In a train wreck, there comes the moment when it's no longer possible to avert disaster. Pull the brakes as hard as you can, the momentum of the train is so great that disaster is unavoidable.I fear that China's economy passed that point of no return in the second quarter of 2006. Today, I'm going to tell you why I think China's economy is headed for a train wreck. Not tomorrow, but in the reasonably near future. I'd say 2009. If you've been following the debate in the U.S. about the likelihood that cheap money here has produced a bubble in housing prices, you're already familiar with the basic scenario for a train wreck in China. Cheap money makes it easy to borrow to buy assets. That produces an asset bubble -- in the U.S., first in stocks and then in real estate. As the asset bubble grows, borrowers get in over their heads as their judgment is overwhelmed by the excitement of rising prices. And lenders under the influence of similar emotions make loans to unqualified borrowers. When the asset bubble starts to deflate, overextended borrowers default on their loans, putting pressure on lenders, who respond by tightening their lending standards, reducing the amount of money available to all borrowers. That sends the economy into a slowdown or worse.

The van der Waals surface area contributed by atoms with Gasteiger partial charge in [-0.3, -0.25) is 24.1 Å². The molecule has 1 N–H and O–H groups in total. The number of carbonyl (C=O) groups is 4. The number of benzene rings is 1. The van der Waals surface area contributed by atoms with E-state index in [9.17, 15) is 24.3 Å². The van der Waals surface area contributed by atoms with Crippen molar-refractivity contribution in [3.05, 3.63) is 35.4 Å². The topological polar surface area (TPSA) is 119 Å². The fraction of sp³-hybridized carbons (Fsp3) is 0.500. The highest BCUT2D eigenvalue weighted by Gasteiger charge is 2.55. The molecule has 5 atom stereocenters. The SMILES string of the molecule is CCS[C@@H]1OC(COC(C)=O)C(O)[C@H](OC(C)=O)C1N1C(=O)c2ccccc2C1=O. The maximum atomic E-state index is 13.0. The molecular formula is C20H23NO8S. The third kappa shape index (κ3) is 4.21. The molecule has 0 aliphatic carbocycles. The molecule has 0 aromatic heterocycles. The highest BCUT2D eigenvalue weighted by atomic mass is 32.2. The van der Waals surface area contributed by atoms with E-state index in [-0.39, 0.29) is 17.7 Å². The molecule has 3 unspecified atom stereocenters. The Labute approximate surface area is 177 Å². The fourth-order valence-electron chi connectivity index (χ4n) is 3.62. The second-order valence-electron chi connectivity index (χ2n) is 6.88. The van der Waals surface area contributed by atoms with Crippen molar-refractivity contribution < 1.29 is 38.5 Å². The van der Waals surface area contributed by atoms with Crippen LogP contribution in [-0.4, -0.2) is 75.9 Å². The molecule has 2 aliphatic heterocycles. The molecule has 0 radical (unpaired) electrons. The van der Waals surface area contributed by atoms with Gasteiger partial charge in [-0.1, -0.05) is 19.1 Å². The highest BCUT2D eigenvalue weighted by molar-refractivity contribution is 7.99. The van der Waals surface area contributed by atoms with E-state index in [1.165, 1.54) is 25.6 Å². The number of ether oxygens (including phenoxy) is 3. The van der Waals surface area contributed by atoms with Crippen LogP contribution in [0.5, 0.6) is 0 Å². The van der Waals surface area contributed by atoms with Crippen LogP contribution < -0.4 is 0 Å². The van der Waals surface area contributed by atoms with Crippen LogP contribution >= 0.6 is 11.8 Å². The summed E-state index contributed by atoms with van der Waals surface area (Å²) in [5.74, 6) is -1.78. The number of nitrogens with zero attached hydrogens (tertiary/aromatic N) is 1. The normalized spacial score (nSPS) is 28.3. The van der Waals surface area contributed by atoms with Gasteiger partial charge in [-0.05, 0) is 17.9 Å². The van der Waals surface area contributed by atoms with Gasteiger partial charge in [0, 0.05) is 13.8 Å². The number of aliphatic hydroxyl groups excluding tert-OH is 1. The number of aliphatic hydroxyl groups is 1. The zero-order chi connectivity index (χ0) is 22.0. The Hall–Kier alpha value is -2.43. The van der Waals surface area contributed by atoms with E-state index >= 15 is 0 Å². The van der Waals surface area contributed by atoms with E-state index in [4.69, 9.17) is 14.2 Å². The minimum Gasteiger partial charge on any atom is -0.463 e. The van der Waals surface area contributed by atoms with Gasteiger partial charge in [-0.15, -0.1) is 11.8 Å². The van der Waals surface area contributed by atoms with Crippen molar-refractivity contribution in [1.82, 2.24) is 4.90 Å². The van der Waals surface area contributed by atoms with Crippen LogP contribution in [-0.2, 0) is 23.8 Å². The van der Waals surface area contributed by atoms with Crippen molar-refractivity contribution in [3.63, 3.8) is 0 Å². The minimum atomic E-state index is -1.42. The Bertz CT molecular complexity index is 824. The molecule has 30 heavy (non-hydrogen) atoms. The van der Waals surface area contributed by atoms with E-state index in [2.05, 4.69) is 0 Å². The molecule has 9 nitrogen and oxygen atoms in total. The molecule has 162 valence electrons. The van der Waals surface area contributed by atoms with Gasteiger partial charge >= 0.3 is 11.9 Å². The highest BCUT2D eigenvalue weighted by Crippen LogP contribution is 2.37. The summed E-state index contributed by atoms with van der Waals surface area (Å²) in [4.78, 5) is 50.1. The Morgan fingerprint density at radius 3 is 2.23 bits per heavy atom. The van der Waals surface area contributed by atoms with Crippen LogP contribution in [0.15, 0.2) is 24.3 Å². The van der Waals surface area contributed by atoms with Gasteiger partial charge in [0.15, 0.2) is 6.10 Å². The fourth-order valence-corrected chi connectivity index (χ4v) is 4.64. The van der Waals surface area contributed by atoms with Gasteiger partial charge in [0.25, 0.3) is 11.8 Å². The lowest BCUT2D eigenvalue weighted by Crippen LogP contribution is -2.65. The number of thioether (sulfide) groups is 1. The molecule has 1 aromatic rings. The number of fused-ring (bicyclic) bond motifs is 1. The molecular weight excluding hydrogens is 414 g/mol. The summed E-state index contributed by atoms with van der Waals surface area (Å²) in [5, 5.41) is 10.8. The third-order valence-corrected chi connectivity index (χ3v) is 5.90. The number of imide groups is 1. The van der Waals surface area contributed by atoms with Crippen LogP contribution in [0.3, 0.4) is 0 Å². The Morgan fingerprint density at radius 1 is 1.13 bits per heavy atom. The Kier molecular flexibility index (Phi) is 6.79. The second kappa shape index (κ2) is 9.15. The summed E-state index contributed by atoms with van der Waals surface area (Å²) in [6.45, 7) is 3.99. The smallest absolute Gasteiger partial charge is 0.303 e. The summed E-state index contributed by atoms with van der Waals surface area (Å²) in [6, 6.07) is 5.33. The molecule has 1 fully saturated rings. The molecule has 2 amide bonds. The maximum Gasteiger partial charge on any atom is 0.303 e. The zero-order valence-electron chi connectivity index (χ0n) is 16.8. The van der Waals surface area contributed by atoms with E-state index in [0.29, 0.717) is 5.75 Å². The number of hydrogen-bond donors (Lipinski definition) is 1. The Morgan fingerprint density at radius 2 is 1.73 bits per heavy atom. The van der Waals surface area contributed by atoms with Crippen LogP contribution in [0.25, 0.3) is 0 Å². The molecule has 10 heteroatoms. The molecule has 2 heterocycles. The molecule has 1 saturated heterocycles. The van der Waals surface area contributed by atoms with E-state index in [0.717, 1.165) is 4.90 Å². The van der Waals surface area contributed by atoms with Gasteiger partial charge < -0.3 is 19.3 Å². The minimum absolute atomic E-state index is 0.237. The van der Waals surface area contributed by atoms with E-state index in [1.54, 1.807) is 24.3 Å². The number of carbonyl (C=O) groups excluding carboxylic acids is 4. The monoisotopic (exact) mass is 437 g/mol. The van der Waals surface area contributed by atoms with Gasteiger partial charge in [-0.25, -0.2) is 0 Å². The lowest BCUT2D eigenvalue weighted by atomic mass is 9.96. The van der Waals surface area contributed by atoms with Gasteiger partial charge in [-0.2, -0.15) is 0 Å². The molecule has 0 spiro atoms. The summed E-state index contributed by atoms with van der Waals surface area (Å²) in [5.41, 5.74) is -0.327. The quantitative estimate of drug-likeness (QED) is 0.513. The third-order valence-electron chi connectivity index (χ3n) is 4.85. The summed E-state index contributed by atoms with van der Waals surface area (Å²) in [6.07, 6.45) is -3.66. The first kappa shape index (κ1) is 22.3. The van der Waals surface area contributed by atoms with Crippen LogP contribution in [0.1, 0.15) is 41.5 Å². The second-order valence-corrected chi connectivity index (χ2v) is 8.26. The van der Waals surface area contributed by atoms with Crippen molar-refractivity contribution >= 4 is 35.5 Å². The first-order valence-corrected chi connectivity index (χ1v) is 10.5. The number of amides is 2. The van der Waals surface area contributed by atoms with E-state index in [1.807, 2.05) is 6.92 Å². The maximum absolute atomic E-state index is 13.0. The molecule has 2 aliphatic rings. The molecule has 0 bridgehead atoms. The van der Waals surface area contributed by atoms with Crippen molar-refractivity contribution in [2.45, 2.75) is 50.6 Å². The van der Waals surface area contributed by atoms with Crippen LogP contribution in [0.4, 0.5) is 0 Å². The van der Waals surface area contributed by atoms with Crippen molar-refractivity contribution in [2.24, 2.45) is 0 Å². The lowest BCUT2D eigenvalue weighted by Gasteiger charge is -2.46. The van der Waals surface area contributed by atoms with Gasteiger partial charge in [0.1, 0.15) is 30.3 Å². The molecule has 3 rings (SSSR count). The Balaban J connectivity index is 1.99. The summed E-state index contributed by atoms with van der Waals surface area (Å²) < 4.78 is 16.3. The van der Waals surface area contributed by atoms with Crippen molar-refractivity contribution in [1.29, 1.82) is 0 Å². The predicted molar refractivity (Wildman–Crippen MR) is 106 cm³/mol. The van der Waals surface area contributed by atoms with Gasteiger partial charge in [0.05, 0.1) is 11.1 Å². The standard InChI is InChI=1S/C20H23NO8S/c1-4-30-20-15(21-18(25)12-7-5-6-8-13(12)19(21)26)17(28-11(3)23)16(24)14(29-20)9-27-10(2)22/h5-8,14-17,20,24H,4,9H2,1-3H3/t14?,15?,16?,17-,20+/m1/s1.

Borrowing to GrowChina adds a few wrinkles of its own to that scenario. Since the Chinese economy is still very bad at allocating capital, corporate borrowing to build new plants itself becomes part of the asset bubble. I'll start my sketch of China's coming train wreck with the problems in that sector. In the second quarter, China's gross domestic product grew by an extraordinary 11.3%. That's a significant acceleration from 9.9% growth in 2005, 10.1% growth in 2004 and 10% growth in 2003.
- First, by adding new, modern capacity, smaller and less-efficient producers can avoid the government regulations that would force them to shut.
- Second, local officials have big incentives to keep mills open, even if they're losing money: Officials are judged on metrics such as local job growth, and they often have a financial stake in local companies.
- Third, money is cheap in China. How cheap? The People's Bank of China recently raised its benchmark one-year rate to just under 6%. But with inflation at the wholesale level running at about 2.4%, that leaves the real cost of a one-year loan at about 3.5%.